Glen Ellen, California
Award Type: John H. Chafee Trustees Award for Outstanding Achievement in Public Policy
One of America’s most dynamic preservation advocates, California attorney Susan Brandt-Hawley has dedicated her career to saving places that matter in the Golden State. From ancient forests, a World War II aircraft carrier and 19th century cottages in Fresno to a hillside beloved by generations of football fans in Berkeley, mid-century apartments in Venice Beach and a jail where labor organizer Cesar Chavez was incarcerated in Monterey, Brandt-Hawley has championed her state’s unique historic assets.
During a three-decade career, Brandt-Hawley has successfully argued for the preservation of California’s diverse historic heritage before the California Court of Appeal and Supreme Court. In addition to saving individual sites, Brandt-Hawley’s diligence and dedication have helped establish ground-breaking legal precedent, broadening the application of California’s environmental protection laws. And beyond the courtroom, she shares her expertise as a board member of several preservation and conservation organizations.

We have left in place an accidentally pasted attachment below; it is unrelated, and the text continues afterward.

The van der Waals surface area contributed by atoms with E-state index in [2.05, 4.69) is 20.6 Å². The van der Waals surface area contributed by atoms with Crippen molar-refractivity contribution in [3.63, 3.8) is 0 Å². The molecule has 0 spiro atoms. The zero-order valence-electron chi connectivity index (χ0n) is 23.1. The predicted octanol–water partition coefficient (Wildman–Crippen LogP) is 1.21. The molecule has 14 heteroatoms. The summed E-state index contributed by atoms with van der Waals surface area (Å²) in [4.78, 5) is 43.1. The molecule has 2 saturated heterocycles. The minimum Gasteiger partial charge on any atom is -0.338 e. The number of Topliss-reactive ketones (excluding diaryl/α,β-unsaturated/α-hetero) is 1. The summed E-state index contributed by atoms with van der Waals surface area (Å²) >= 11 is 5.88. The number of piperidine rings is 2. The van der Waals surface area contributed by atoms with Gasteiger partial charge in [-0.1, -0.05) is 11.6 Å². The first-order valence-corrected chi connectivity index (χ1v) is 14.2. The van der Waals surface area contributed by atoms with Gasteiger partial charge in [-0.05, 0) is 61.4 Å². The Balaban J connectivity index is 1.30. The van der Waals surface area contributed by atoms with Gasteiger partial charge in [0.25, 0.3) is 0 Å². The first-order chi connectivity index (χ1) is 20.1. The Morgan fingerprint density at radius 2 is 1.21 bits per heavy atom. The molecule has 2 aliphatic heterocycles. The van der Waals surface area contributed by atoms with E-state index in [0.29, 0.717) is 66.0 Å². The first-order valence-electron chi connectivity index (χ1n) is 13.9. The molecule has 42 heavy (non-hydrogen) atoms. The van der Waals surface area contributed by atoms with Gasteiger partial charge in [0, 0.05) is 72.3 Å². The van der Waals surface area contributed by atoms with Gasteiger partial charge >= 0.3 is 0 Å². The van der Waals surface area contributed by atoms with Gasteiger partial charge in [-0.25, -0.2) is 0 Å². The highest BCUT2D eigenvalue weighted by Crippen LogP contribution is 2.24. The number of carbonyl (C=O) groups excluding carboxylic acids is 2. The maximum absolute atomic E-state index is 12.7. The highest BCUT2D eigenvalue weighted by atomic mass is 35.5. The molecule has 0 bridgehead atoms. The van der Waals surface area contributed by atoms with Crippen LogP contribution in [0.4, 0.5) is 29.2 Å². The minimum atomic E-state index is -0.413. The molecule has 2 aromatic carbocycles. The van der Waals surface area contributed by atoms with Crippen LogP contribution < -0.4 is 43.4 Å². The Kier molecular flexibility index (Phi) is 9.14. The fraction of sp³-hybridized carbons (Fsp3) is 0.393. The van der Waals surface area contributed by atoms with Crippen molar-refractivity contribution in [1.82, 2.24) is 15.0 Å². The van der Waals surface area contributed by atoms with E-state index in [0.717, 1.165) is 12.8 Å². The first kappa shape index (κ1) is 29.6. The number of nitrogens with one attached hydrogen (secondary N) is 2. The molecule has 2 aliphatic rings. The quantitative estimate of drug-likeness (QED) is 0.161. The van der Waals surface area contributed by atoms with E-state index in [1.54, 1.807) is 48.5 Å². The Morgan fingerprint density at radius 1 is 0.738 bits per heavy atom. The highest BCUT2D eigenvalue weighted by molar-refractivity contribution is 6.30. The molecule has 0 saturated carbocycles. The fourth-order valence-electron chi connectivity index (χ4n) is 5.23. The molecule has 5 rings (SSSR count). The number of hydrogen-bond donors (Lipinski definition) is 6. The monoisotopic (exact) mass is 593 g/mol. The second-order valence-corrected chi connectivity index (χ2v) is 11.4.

Brandt-Hawley was recently credited with saving a collection of historic hotels in downtown Stockton, Calif., and is currently spearheading a legal challenge to the threatened demolition of Palo Alto’s historic Juana Briones House. The house, built in 1844 by a first generation Californian, appears on the National Trust for Historic Preservation’s 2010 list of America’s 11 Most Endangered Historic Places.
“There are few more effective protectors of California’s historic places than Susan Brandt-Hawley,” said Stephanie Meeks, president of the National Trust for Historic Preservation. “Valued mentor, vigilant ally, skilled advocate – Susan is all of these and more. In a state rich in assets, she is a treasure.”